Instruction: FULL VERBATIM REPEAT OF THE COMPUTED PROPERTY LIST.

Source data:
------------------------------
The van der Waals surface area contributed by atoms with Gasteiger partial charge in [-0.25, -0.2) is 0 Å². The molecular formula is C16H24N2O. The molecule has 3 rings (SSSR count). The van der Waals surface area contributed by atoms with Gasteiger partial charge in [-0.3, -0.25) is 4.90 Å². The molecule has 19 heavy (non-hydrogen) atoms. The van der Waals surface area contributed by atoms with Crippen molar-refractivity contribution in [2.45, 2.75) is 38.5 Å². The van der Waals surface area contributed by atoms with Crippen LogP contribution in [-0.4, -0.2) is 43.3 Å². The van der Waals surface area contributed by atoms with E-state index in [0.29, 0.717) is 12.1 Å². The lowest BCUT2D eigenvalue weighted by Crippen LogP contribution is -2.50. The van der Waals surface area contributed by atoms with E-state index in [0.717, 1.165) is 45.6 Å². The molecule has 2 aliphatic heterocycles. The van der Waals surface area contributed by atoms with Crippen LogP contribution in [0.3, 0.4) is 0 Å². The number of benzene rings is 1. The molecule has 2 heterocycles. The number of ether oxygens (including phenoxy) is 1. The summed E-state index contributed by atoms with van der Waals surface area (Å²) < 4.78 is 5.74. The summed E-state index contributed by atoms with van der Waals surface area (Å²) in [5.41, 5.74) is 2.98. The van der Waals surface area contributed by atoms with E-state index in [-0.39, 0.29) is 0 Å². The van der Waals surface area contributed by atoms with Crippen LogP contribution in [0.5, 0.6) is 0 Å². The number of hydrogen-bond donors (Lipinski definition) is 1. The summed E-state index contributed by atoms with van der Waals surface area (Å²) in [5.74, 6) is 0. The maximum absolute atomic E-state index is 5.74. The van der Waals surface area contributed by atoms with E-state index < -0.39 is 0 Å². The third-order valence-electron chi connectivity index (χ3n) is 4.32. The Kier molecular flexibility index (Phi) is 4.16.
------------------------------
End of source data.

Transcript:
The van der Waals surface area contributed by atoms with Gasteiger partial charge in [-0.25, -0.2) is 0 Å². The molecular formula is C16H24N2O. The molecule has 3 rings (SSSR count). The van der Waals surface area contributed by atoms with Gasteiger partial charge in [-0.3, -0.25) is 4.90 Å². The molecule has 19 heavy (non-hydrogen) atoms. The van der Waals surface area contributed by atoms with Crippen molar-refractivity contribution in [2.45, 2.75) is 38.5 Å². The van der Waals surface area contributed by atoms with Crippen LogP contribution in [-0.4, -0.2) is 43.3 Å². The van der Waals surface area contributed by atoms with E-state index in [0.29, 0.717) is 12.1 Å². The lowest BCUT2D eigenvalue weighted by Crippen LogP contribution is -2.50. The van der Waals surface area contributed by atoms with E-state index in [0.717, 1.165) is 45.6 Å². The molecule has 2 aliphatic heterocycles. The van der Waals surface area contributed by atoms with Crippen LogP contribution in [0.3, 0.4) is 0 Å². The number of benzene rings is 1. The molecule has 2 heterocycles. The number of ether oxygens (including phenoxy) is 1. The summed E-state index contributed by atoms with van der Waals surface area (Å²) < 4.78 is 5.74. The summed E-state index contributed by atoms with van der Waals surface area (Å²) in [5.41, 5.74) is 2.98. The van der Waals surface area contributed by atoms with E-state index in [-0.39, 0.29) is 0 Å². The van der Waals surface area contributed by atoms with Crippen LogP contribution in [0.5, 0.6) is 0 Å². The number of hydrogen-bond donors (Lipinski definition) is 1. The summed E-state index contributed by atoms with van der Waals surface area (Å²) in [5.74, 6) is 0. The maximum absolute atomic E-state index is 5.74. The van der Waals surface area contributed by atoms with E-state index < -0.39 is 0 Å². The third-order valence-electron chi connectivity index (χ3n) is 4.32. The Kier molecular flexibility index (Phi) is 4.16.